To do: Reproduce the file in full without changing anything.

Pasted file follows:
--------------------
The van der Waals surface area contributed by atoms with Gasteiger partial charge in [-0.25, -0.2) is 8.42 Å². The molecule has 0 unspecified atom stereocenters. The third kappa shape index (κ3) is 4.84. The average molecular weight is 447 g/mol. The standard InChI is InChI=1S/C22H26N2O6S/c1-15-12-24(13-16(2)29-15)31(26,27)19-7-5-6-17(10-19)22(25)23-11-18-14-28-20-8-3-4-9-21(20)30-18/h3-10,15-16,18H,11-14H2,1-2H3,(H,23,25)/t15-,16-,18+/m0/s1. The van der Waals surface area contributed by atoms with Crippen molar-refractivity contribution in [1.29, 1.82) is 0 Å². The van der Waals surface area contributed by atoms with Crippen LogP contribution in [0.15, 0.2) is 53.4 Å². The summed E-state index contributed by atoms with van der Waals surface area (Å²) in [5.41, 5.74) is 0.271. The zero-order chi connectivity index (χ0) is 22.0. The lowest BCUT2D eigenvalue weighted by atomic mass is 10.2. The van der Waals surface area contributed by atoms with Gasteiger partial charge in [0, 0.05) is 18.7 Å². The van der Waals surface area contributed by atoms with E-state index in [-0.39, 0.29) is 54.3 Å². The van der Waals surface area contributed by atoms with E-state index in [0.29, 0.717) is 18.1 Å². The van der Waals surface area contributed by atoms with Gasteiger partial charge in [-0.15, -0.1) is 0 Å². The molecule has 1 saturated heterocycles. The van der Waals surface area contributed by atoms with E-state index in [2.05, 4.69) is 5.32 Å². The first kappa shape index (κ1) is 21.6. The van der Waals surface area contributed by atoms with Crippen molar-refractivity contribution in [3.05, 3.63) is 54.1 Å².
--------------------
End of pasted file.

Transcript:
The van der Waals surface area contributed by atoms with Gasteiger partial charge in [-0.25, -0.2) is 8.42 Å². The molecule has 0 unspecified atom stereocenters. The third kappa shape index (κ3) is 4.84. The average molecular weight is 447 g/mol. The standard InChI is InChI=1S/C22H26N2O6S/c1-15-12-24(13-16(2)29-15)31(26,27)19-7-5-6-17(10-19)22(25)23-11-18-14-28-20-8-3-4-9-21(20)30-18/h3-10,15-16,18H,11-14H2,1-2H3,(H,23,25)/t15-,16-,18+/m0/s1. The van der Waals surface area contributed by atoms with Crippen molar-refractivity contribution in [1.29, 1.82) is 0 Å². The van der Waals surface area contributed by atoms with Crippen LogP contribution in [0.15, 0.2) is 53.4 Å². The summed E-state index contributed by atoms with van der Waals surface area (Å²) in [5.41, 5.74) is 0.271. The zero-order chi connectivity index (χ0) is 22.0. The lowest BCUT2D eigenvalue weighted by atomic mass is 10.2. The van der Waals surface area contributed by atoms with Gasteiger partial charge in [0, 0.05) is 18.7 Å². The van der Waals surface area contributed by atoms with E-state index in [-0.39, 0.29) is 54.3 Å². The van der Waals surface area contributed by atoms with E-state index in [0.29, 0.717) is 18.1 Å². The van der Waals surface area contributed by atoms with Gasteiger partial charge in [-0.15, -0.1) is 0 Å². The molecule has 1 saturated heterocycles. The van der Waals surface area contributed by atoms with E-state index in [2.05, 4.69) is 5.32 Å². The first kappa shape index (κ1) is 21.6. The van der Waals surface area contributed by atoms with Crippen molar-refractivity contribution in [3.05, 3.63) is 54.1 Å².